Welcome to this web project
Shakespeare: From the Globe to the Global is a collaborative production of the college teacher-participants in a 2011 NEH summer humanities institute at the Folger Shakespeare Library. Over the course of five weeks, and with the guidance of faculty experts, the institute explored the historical developments through which the hyperbolic ambition signaled by the name of Shakespeare’s theatre became a reality, transforming a popular playwright from the margins of early modern Europe into a figure of unsurpassed cultural authority. The institute began by situating Shakespeare’s writing within the expanding world views of his own time, and went on to examine representative episodes in the process by which Shakespeare became at once an icon of English identity, a repository of universal’ values, and an instrument of imperial hegemony, before his transformation into today’s most significant representative of a globalized literary culture.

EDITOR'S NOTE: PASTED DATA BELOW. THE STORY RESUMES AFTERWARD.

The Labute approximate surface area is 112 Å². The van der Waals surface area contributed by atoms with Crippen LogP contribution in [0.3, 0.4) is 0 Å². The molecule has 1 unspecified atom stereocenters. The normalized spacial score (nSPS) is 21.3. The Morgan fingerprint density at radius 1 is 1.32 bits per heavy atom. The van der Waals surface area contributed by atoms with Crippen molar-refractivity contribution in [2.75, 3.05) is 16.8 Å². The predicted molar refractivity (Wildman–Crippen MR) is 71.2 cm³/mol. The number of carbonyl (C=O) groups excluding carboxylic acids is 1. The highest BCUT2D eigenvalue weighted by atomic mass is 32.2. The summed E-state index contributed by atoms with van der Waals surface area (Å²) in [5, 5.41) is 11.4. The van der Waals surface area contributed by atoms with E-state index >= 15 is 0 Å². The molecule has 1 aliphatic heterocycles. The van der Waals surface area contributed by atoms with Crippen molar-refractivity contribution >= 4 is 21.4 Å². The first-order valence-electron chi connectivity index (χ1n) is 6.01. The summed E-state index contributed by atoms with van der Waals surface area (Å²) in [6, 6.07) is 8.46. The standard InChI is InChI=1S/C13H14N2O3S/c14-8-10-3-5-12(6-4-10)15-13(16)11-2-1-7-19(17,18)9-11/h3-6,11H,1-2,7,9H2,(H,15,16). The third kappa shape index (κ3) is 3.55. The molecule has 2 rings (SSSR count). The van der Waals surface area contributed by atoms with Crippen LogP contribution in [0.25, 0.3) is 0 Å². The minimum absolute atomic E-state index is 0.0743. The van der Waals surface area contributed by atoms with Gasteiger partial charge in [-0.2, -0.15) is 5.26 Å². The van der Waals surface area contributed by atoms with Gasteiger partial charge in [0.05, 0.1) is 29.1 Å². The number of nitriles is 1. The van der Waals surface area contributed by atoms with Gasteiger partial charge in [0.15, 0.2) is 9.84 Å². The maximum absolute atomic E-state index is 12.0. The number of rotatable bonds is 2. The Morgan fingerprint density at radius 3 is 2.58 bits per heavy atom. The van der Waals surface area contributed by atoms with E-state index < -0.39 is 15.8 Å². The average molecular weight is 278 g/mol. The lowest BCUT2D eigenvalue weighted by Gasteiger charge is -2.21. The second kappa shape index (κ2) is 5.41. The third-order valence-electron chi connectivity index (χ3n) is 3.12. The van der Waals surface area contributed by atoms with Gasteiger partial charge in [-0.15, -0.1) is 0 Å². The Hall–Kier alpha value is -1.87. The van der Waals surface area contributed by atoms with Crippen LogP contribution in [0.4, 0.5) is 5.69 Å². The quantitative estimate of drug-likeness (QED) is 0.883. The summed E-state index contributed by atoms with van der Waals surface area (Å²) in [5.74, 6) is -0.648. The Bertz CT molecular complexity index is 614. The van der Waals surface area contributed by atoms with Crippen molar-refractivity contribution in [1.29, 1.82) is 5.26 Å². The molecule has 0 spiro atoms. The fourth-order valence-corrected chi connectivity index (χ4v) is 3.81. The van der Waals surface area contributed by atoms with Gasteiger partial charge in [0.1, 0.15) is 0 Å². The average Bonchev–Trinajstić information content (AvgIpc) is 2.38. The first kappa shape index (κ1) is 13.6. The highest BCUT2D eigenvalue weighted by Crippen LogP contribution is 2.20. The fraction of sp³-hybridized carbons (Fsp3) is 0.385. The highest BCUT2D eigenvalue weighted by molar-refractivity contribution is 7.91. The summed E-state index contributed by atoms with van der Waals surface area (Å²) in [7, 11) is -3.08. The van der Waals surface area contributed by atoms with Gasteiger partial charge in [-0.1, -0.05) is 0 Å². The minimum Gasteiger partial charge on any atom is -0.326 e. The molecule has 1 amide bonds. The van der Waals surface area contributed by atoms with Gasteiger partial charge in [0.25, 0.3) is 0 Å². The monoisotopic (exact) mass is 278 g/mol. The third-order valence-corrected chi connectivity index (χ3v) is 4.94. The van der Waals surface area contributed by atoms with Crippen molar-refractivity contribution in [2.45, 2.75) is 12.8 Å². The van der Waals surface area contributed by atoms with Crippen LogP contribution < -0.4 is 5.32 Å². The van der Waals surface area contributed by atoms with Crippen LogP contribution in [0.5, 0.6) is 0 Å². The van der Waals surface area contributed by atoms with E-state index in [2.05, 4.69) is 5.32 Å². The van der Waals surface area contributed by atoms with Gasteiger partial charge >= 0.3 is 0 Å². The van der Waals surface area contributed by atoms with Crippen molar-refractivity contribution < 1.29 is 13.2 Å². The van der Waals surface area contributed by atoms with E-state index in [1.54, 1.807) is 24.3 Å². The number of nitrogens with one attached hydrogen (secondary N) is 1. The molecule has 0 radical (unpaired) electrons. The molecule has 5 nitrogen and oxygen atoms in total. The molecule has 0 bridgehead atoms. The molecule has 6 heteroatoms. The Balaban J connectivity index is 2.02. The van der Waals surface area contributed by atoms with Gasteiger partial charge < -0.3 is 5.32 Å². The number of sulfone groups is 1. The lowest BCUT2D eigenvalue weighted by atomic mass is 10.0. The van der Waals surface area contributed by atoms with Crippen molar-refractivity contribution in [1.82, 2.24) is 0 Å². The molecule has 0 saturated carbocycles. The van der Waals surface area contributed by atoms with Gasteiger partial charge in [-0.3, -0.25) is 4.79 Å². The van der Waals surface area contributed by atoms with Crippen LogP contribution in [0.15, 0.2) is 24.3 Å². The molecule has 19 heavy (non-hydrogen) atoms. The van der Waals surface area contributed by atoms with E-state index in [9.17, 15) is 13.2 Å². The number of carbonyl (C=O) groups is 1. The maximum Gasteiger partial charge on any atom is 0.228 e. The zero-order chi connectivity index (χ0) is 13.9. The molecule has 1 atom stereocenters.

For insight into the rich critical and performance histories through which this evolution can be traced, we explored the Folger’s collections and drew on the expertise and interests of our faculty and participants. The range of individual projects that are represented here is formidable. Our intent was not to be comprehensive in coverage of our large subject, but to model and evaluate various approaches, contexts, and resources. Collectively, this sampler of the NEH summer institute’s work provides exciting new materials for undergraduate teaching and scholarly research.
Our postings include a complete syllabus, primary and secondary bibliographies, and an introduction to the Folger’s database of digital images. We also gather faculty video clips, individual commentaries, course assignments, and annotated bibliographies compiled by our program participants.
Our NEH summer scholars returned to their classrooms with a greatly enhanced understanding of the varied roles and contexts in which Shakespeare may be studied—and of the new resources available to bring those histories to life in the classroom. We hope that you in turn will find this opportunity to view their work equally illuminating.
This work is entirely supported by a generous grant from the Education Division of the National Endowment for the Humanities. The Education Division is dedicated to the professional development of graduate students and faculty in the humanities. Any views, findings, conclusions, or recommendations expressed in this website do not necessarily represent those of the National Endowment for the Humanities.